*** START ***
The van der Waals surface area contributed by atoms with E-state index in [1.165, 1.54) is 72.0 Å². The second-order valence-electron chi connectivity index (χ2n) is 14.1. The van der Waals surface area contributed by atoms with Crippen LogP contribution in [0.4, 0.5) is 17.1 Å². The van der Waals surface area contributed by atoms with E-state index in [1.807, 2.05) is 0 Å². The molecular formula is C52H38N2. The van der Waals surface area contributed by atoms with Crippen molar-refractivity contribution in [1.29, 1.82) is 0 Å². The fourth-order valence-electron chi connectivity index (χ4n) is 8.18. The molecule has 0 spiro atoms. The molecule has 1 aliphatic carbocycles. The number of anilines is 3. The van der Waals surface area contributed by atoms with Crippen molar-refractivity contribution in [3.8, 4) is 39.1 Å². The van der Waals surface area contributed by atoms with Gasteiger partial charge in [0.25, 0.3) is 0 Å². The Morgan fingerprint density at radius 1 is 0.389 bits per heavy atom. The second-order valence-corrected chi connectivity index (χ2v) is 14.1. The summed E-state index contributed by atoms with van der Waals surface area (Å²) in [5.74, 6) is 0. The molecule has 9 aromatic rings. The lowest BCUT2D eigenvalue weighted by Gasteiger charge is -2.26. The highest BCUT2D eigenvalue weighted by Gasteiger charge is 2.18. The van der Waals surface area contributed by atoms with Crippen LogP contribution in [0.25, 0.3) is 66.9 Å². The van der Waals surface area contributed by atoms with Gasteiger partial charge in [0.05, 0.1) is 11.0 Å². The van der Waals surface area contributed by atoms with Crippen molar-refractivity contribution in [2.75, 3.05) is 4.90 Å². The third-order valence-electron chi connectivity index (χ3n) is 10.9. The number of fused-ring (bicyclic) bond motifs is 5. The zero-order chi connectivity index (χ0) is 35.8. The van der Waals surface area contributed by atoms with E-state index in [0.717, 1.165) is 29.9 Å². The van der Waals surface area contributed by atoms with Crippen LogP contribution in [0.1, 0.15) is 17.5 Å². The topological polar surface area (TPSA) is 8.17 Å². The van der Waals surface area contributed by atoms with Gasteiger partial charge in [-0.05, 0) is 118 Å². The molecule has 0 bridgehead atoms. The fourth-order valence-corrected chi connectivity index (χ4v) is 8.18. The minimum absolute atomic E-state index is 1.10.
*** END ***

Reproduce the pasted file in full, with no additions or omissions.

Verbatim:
The van der Waals surface area contributed by atoms with E-state index in [1.165, 1.54) is 72.0 Å². The second-order valence-electron chi connectivity index (χ2n) is 14.1. The van der Waals surface area contributed by atoms with Crippen LogP contribution in [0.4, 0.5) is 17.1 Å². The van der Waals surface area contributed by atoms with E-state index in [1.807, 2.05) is 0 Å². The molecular formula is C52H38N2. The van der Waals surface area contributed by atoms with Crippen molar-refractivity contribution in [1.29, 1.82) is 0 Å². The fourth-order valence-electron chi connectivity index (χ4n) is 8.18. The molecule has 0 spiro atoms. The molecule has 1 aliphatic carbocycles. The number of anilines is 3. The van der Waals surface area contributed by atoms with Crippen molar-refractivity contribution in [3.8, 4) is 39.1 Å². The van der Waals surface area contributed by atoms with Gasteiger partial charge in [0.25, 0.3) is 0 Å². The Morgan fingerprint density at radius 1 is 0.389 bits per heavy atom. The second-order valence-corrected chi connectivity index (χ2v) is 14.1. The summed E-state index contributed by atoms with van der Waals surface area (Å²) in [5.74, 6) is 0. The molecule has 9 aromatic rings. The lowest BCUT2D eigenvalue weighted by Gasteiger charge is -2.26. The highest BCUT2D eigenvalue weighted by Gasteiger charge is 2.18. The van der Waals surface area contributed by atoms with Crippen LogP contribution in [0.25, 0.3) is 66.9 Å². The van der Waals surface area contributed by atoms with Gasteiger partial charge in [0.05, 0.1) is 11.0 Å². The van der Waals surface area contributed by atoms with Crippen molar-refractivity contribution in [2.75, 3.05) is 4.90 Å². The third-order valence-electron chi connectivity index (χ3n) is 10.9. The number of fused-ring (bicyclic) bond motifs is 5. The zero-order chi connectivity index (χ0) is 35.8. The van der Waals surface area contributed by atoms with E-state index in [0.717, 1.165) is 29.9 Å². The van der Waals surface area contributed by atoms with Crippen LogP contribution in [0.1, 0.15) is 17.5 Å². The topological polar surface area (TPSA) is 8.17 Å². The van der Waals surface area contributed by atoms with Gasteiger partial charge in [-0.05, 0) is 118 Å². The molecule has 0 bridgehead atoms. The fourth-order valence-corrected chi connectivity index (χ4v) is 8.18. The minimum absolute atomic E-state index is 1.10.